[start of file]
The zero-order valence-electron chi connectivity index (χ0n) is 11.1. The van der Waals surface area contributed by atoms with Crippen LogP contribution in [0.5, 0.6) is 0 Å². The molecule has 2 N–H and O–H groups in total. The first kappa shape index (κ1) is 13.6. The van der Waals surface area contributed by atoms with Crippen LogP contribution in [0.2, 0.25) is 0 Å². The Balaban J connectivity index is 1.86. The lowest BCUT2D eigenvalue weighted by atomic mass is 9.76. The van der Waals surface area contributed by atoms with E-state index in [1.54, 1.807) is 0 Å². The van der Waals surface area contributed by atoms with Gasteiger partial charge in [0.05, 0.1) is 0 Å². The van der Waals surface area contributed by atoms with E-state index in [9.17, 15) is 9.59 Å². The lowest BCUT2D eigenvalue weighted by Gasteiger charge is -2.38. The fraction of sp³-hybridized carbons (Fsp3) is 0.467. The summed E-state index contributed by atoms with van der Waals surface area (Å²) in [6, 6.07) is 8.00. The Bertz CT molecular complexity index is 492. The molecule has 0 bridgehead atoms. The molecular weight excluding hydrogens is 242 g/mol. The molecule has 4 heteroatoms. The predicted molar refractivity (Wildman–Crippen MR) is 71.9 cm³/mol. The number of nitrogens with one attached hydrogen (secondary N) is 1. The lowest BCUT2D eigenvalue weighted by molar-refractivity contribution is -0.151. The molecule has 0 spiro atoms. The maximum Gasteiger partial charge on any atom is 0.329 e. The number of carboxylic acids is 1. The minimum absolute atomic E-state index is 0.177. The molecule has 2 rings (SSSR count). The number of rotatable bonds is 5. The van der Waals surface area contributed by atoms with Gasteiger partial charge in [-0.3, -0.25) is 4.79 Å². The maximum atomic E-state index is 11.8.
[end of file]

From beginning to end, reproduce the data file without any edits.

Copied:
The zero-order valence-electron chi connectivity index (χ0n) is 11.1. The van der Waals surface area contributed by atoms with Crippen LogP contribution in [0.5, 0.6) is 0 Å². The molecule has 2 N–H and O–H groups in total. The first kappa shape index (κ1) is 13.6. The van der Waals surface area contributed by atoms with Crippen LogP contribution in [0.2, 0.25) is 0 Å². The Balaban J connectivity index is 1.86. The lowest BCUT2D eigenvalue weighted by atomic mass is 9.76. The van der Waals surface area contributed by atoms with E-state index in [1.54, 1.807) is 0 Å². The van der Waals surface area contributed by atoms with Gasteiger partial charge in [0.05, 0.1) is 0 Å². The van der Waals surface area contributed by atoms with E-state index in [9.17, 15) is 9.59 Å². The lowest BCUT2D eigenvalue weighted by Gasteiger charge is -2.38. The fraction of sp³-hybridized carbons (Fsp3) is 0.467. The summed E-state index contributed by atoms with van der Waals surface area (Å²) in [6, 6.07) is 8.00. The Bertz CT molecular complexity index is 492. The molecule has 0 bridgehead atoms. The molecular weight excluding hydrogens is 242 g/mol. The molecule has 4 heteroatoms. The predicted molar refractivity (Wildman–Crippen MR) is 71.9 cm³/mol. The number of nitrogens with one attached hydrogen (secondary N) is 1. The lowest BCUT2D eigenvalue weighted by molar-refractivity contribution is -0.151. The molecule has 0 spiro atoms. The maximum Gasteiger partial charge on any atom is 0.329 e. The number of carboxylic acids is 1. The minimum absolute atomic E-state index is 0.177. The molecule has 2 rings (SSSR count). The number of rotatable bonds is 5. The van der Waals surface area contributed by atoms with Gasteiger partial charge in [-0.3, -0.25) is 4.79 Å². The maximum atomic E-state index is 11.8.